NADI is a social venture that works with refugees displaced in Georgia region and the first company to be USDA Certified in organic wild rosehip juices in the U.S.
Jessica Gartenstein, Chicago, Illinois, co-founder of Frönen Foods
Gartenstein loves ice cream, but having celiac disease made it difficult to find healthy go-to products. Many times she felt sick even when she was eating gluten free.
While getting her bachelor of arts in public policy from University of Chicago, Gartenstein began paying more attention to the ingredients in ice cream. “I realized I couldn’t even pronounce half of what was in it,” she says.
Helped by a $20,000 grant from the University of Chicago Booth School of Business and a $10,000 investment from the Polsky Center for Entrepreneurship and Innovation, Gartenstein launched Frönen—which means indulge in German—as a nondairy frozen dessert company that touts using only a handful of ingredients, including coconut cream, water, banana, honey and vanilla, and free of allergens, gums and artificial flavors.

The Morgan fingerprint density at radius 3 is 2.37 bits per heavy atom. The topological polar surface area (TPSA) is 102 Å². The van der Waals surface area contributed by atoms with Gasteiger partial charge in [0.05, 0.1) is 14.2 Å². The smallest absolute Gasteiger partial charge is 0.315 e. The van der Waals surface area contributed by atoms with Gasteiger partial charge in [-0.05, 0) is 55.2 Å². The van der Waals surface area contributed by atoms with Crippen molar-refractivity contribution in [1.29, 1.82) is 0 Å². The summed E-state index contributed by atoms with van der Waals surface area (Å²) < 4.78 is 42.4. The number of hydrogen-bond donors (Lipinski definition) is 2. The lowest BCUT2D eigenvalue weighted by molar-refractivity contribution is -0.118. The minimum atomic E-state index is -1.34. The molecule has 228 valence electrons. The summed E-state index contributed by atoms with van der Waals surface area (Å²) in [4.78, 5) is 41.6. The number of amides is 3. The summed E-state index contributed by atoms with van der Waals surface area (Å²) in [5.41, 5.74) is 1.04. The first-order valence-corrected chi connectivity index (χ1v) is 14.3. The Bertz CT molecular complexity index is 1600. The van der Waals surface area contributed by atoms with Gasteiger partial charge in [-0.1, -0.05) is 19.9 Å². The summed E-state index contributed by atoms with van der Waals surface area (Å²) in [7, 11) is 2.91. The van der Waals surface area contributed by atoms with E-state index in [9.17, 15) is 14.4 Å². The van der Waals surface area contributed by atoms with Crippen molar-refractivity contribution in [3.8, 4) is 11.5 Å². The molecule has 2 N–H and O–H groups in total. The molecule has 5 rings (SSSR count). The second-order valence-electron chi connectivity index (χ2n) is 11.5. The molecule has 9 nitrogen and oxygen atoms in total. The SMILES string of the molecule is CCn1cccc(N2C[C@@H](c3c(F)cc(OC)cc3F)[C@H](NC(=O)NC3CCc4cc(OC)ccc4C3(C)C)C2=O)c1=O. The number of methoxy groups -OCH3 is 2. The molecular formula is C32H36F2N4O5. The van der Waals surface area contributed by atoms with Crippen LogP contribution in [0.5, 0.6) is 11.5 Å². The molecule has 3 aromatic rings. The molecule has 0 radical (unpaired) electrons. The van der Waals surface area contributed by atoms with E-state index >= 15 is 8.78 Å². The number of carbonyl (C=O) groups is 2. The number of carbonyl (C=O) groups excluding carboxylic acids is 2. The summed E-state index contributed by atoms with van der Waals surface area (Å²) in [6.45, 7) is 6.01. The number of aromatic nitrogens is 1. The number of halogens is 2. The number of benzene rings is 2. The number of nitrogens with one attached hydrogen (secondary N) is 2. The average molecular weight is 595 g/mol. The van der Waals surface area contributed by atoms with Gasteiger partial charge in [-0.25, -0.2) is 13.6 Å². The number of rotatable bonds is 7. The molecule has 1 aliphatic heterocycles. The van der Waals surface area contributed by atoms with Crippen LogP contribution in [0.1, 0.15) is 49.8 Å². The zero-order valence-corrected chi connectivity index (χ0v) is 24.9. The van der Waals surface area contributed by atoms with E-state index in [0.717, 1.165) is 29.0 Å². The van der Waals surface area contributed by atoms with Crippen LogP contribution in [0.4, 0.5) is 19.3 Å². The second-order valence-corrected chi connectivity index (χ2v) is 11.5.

Through a LinkedIn post, Gartenstein heard about Stacy's Rise Project and applied on Hello Alice, an AI platform designed to help women, veterans, people of color and LGBT entrepreneurs start and grow their companies.
Since being awarded a grant, Gartenstein is focusing on different sales channel strategies and a rebrand for her company. “It’s been amazing,” she says. “I’m blown away by how great my mentors have been and the insights they are providing.”
Other Stacy's Rise Project winners
- Maria Palacio, Palo Alto, California, of Progeny Coffee, a specialty Columbian coffee company that offers subscriptions to adopt a farmer.
- Tiffany Griffin, Durham, North Carolina, of Bright Black, a scented candle company that celebrates Blackness.
- Jasmine Coer, Atlanta, Georgia, of Color My Story, a company helping mental wellness by using arts and crafts to tell stories.
- Claudia McMullin, Park City, Utah, a coffee roasting company that sells fair trade coffee made with organic beans and donates 10% profits to dog rescue organizations.
- Keira Kotler, San Anselmo, California, of Everviolet, an adaptive lingerie and loungewear company.
- Kemi Tignor, Washington D.C., of Little Likes Kids, a boutique toy company focused on creating diverse images.
- Joy Kathryn McBrien, Saint Paul, Minnesota, Fair Anita, a fair trade jewelry and accessory store.